Micrin research


Micrin is regarded as a 'health housekeeping' hormone involved in regulating development, bodily maintenance, reproduction and senescence. Corroborated pioneering research has shown that micrin-related molecules can significantly reduce tissue overgrowth affecting the heart, liver, kidneys and other visceral and endocrine organs, and retard tumour cell growth. The intention is to exploit micrin-related drug candidates in areas of unmet medical need such as cardiac hypertrophy, polycystic kidney disease and benign and malignant proliferative diseases of the prostate and breast.


Micrin preferentially targets abnormal cells. Breast tumour cells in culture are shown in the time-lapse movie. Exposed to a low dose of micrin, the cells look like they are exploding and disappearing. In fact they are committing suicide, a process known as apoptosis. First there is cellular shrinkage, then chromatin condensation, DNA fragmentation and other intracellular changes that look like density changes. Membrane blebbing follows and 'apoptotic body' formation (sealing off of cytoplasm into small discrete units). Surrounding cells engulf the apoptotic bodies, by phagocytosis, before themselves succumbing to micrin.


Micrin derivatives are used in stem cell research, notably to maintain the cells of interest in a quiescent state to facilitate research and enable them to be used in the clinic.


The company’s founding hypothesis is that the body has a reproductively associated hormonal brake against tissue overgrowth and tumours. A theoretical exposition on micrin, the body’s brake, is available here.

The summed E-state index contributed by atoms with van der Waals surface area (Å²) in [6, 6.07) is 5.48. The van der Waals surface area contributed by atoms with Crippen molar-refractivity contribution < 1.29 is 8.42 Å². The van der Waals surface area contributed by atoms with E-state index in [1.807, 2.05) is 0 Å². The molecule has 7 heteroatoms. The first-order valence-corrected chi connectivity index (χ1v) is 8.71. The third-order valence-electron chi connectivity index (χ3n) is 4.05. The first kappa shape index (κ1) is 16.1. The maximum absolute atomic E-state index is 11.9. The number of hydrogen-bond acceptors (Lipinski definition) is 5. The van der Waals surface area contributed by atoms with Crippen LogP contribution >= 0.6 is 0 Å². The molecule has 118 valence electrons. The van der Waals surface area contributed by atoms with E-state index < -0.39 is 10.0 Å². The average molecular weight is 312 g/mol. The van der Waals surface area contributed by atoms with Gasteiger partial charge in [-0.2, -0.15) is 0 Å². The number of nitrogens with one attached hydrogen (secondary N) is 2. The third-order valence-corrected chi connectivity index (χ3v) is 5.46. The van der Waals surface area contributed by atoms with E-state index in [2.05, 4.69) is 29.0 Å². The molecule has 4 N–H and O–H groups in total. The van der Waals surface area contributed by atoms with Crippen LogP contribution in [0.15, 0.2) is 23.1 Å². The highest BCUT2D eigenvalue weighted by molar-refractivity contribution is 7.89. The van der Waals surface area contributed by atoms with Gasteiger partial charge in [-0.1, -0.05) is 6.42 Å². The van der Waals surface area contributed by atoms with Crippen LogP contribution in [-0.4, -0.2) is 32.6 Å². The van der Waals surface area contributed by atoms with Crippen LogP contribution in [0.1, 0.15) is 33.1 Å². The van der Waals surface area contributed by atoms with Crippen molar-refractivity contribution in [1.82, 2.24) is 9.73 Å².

Micrin is an example of a polypeptide hormone, meaning that it is a short protein which like all proteins consists of a chain of the 20 different available amino acids in a specific order. Within hormone producing cells micrin is sculpted for secretion into the blood stream from a much larger precursor protein, which is thus a prohormone. You can read about the hunt for the micrin prohormone here, with additional images of tissue sections here.


We have developed minimal copies of micrin that can be taken in a glass of water, for therapeutic use in reproduction (e.g. infertility), cancer and other indications (e.g. endometriosis, PCOS, BPH).


Hart, J E: Endocrine pathology of estrogens: species differences. Pharmacology & Therapeutics, 47, 203-213, 1990

Davies KG, Hart JE: Fecundity and lifespan manipulation in Caenorhabditis elegans using exogenous peptides. Nematology, 10, 103-112, 2008

Haylor JL, Parker E, Risbridger GP, Beale D, Brown BL, Dobson PRM, Clarke IJ, Hart JE: Inhibition of compensatory renal growth by the N-terminus of a sheep-derived peptide. Regulatory Peptides, 152, 48-53, 2009

Hart JE: Proteinaceous Compounds. Patent granted to Endocrine
Pharmaceuticals 2013 (US 8367801; also EP 2234632, 2014).

Hart JE: The body has a brake: micrin is a postulated new gonadal hormone curbing tissue overgrowth and restricting reproduction. Medical Hypotheses. 83, 775–786, 2014.

Davies KG, Zimmerman B, Dudley E, Newton RP, Hart JE. Reproduction
potentiated in nematodes (Caenorhabditis elegans) and guppy fish (Poeciliareticulata) by adding a synthetic peptide to their aqueous environment.
Journal of Experimental Biology, 218, 778–785, 2015

Hart JE, Clarke IJ, Risbridger GP, Ferneyhough B, Vega-Hernández M.
Mysterious inhibitory cell regulator investigated and found likely to be
secretogranin II related. PeerJ, 5: e3833, 2017

Howlett DR, Clarke IJ, Newton RP, Hart JE. Epitope mapping of an uncertain endogenous antigen implies secretogranin II peptide splicing. F1000Research,8:1732, 2019.





Micrin time-lapse video

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